Navigation for The Story of Te Awe

> Series Classification: G (General Programmes) | Produced by Auckland War Memorial Museum

Taumata Māreikura with Auckland Museum staff.

Taumata Māreikura with Auckland Museum staff. Photo: Tāmaki Paenga Hira / Auckland War Memorial Museum

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Expert weaver Kahutoi Te Kanawa who was a member of the Taumata Māreikura (expert weavers).

Expert weaver Kahutoi Te Kanawa who was a member of the Taumata Māreikura (expert weavers). Photo: Tāmaki Paenga Hira / Auckland War Memorial Museum

Since 2013, an Auckland Museum team has led Te Awe, a project designed to conserve and improve the care of the Museum’s taonga Māori.  The project was embedded in Mātauranga Māori and used the expertise of internal and external Māori specialists to help enrich the knowledge surrounding these precious taonga within the Museum.

The Te Awe project is part of the Auckland Museum’s Future Museum vision to improve access to its Tāonga Māori collection through enhancement of records and improving the physical care of precious items.

The name Te Awe, refers to adornment, the additions that embellish taonga through ornamentation – the hair and feathers at the head of a taiaha or heel of a toki, the tags and tassels of kākahu.  As with these acts of embellishment, Te Awe project seeks to uphold the mana of taonga in Auckland Museum by advancing our care of them, stablising their forms, suitably rehousing them, and improving digital access through images and documentation.  Through these actions we adorn the taonga in our care.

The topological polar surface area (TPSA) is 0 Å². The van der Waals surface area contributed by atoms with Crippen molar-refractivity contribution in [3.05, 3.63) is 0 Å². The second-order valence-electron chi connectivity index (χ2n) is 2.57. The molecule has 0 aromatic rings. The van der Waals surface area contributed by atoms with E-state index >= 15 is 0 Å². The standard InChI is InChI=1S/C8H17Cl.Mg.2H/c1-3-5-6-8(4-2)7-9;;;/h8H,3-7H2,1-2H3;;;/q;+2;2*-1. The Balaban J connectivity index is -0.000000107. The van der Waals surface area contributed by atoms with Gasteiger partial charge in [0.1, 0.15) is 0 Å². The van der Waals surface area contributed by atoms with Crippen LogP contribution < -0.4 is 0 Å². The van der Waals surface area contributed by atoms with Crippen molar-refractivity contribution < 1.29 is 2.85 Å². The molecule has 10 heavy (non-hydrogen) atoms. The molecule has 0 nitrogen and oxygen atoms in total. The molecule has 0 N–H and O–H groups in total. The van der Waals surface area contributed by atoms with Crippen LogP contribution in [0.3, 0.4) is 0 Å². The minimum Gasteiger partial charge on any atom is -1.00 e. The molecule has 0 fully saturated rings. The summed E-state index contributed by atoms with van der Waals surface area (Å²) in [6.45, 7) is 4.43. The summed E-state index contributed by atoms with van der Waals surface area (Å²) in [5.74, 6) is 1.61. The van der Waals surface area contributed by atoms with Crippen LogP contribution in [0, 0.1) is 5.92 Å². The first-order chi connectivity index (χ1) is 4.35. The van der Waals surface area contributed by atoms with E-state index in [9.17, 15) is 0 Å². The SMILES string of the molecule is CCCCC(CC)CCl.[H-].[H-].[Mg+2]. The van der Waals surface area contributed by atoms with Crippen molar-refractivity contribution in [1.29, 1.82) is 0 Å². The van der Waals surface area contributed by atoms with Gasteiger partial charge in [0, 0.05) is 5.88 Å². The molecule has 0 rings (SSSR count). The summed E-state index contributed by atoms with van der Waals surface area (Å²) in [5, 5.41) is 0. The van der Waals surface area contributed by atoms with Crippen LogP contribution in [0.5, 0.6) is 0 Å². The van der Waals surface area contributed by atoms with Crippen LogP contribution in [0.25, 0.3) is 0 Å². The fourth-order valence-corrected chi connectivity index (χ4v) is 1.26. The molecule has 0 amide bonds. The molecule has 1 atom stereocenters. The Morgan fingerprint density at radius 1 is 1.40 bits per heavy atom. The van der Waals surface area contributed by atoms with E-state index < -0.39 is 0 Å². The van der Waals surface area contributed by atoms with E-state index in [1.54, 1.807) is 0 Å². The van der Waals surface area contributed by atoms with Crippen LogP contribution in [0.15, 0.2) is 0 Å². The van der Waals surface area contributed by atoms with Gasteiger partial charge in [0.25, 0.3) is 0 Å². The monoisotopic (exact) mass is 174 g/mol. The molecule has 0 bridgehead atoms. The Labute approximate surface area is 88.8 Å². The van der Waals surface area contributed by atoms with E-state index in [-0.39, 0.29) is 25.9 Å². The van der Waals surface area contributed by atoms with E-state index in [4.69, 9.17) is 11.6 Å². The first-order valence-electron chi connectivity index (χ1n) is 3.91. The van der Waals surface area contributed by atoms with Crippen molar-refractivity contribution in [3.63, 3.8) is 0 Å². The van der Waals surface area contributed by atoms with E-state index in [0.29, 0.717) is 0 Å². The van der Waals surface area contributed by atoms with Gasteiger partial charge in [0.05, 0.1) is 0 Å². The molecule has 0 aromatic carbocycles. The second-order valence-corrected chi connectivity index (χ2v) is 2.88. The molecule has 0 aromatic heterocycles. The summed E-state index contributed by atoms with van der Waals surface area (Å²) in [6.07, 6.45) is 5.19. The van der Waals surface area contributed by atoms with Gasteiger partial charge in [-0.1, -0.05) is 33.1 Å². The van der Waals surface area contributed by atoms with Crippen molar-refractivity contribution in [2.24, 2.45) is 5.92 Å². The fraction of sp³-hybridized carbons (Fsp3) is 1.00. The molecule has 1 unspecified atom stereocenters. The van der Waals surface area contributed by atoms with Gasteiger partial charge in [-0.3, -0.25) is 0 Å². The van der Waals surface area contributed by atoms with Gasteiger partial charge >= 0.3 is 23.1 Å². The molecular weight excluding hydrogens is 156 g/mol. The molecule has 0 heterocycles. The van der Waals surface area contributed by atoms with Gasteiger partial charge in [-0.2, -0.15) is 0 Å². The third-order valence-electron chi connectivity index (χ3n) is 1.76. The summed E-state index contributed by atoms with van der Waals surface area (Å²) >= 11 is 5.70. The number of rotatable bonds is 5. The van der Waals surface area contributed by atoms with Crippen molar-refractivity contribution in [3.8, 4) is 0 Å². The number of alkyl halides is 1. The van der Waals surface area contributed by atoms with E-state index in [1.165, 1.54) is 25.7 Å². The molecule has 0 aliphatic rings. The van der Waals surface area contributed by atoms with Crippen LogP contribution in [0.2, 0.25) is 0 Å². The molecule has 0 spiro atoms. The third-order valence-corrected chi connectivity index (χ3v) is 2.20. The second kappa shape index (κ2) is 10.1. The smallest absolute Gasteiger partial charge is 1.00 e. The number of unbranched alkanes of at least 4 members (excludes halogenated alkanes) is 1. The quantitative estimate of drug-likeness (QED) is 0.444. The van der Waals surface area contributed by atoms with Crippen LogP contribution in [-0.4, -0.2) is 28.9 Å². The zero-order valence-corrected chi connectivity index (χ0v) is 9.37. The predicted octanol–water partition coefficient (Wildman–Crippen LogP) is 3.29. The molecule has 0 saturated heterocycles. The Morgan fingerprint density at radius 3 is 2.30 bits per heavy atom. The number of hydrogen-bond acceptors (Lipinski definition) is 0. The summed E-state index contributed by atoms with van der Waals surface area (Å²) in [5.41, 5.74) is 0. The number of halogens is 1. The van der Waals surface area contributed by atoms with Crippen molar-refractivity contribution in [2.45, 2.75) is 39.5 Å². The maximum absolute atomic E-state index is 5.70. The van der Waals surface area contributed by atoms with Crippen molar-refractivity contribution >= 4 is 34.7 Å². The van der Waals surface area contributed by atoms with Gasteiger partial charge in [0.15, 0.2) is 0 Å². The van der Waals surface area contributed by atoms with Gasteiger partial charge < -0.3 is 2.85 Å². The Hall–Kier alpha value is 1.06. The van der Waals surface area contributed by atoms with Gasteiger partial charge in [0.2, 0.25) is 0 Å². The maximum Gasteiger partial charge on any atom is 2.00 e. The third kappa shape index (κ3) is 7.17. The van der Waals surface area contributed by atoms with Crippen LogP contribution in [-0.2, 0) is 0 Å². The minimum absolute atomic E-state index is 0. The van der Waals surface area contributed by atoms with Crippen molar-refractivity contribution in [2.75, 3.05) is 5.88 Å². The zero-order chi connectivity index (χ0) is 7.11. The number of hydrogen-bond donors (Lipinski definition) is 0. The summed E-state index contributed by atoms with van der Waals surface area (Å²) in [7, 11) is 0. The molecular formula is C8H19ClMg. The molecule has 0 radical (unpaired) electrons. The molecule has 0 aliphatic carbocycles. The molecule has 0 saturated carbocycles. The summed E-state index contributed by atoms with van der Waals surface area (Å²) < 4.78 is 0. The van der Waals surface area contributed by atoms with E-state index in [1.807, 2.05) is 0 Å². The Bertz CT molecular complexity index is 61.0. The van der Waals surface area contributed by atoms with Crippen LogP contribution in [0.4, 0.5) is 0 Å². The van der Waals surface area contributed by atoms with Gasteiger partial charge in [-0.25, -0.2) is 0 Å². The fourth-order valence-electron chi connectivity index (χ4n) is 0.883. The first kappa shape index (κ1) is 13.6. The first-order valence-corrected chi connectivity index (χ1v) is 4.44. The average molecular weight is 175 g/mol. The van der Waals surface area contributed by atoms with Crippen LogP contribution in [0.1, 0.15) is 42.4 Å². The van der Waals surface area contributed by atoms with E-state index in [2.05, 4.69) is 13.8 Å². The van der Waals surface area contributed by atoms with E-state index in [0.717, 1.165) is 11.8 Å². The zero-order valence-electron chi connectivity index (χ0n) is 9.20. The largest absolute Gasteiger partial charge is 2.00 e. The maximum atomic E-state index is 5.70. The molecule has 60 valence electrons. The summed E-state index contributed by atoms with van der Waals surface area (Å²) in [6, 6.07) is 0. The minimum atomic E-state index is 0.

With so many varied items in the Tāonga Māori collection, the project was organised in a phased approach. The first phase of Te Awe (2013-2016) centred on the renewal of Auckland Museum's carving store, home to about 5,400 carved taonga. The second and most recent phase of Te Awe (2017-2019) focused on more than 5,000 textiles and items woven from plant materials.

In The Story of Te Awe, we take a deep dive into the processes taken to explore and share the Museum’s collection of cloaks, some hundreds of years old. For this important work, a group of expert weavers, known as the Taumata Māreikura, were assembled. These knowledge-holders were brought together from iwi across Aotearoa to come and speak over, debate and explore the Museum’s collection of precious taonga. The aim was to enrich, reorganise and improve the care of these taonga in a Māori way that is embedded in Mātauranga Māori, aiming to make the collection more visible and accessible to iwi, hāpu, whānau, museum staff, researchers, and the public.

This is the story of the Museum’s groundbreaking efforts to bring the communities to whom these items belong into the knowledge-sharing space, to impart their knowledge and to learn from them, and to work together to preserve the important teachings these precious taonga can provide for future generations.

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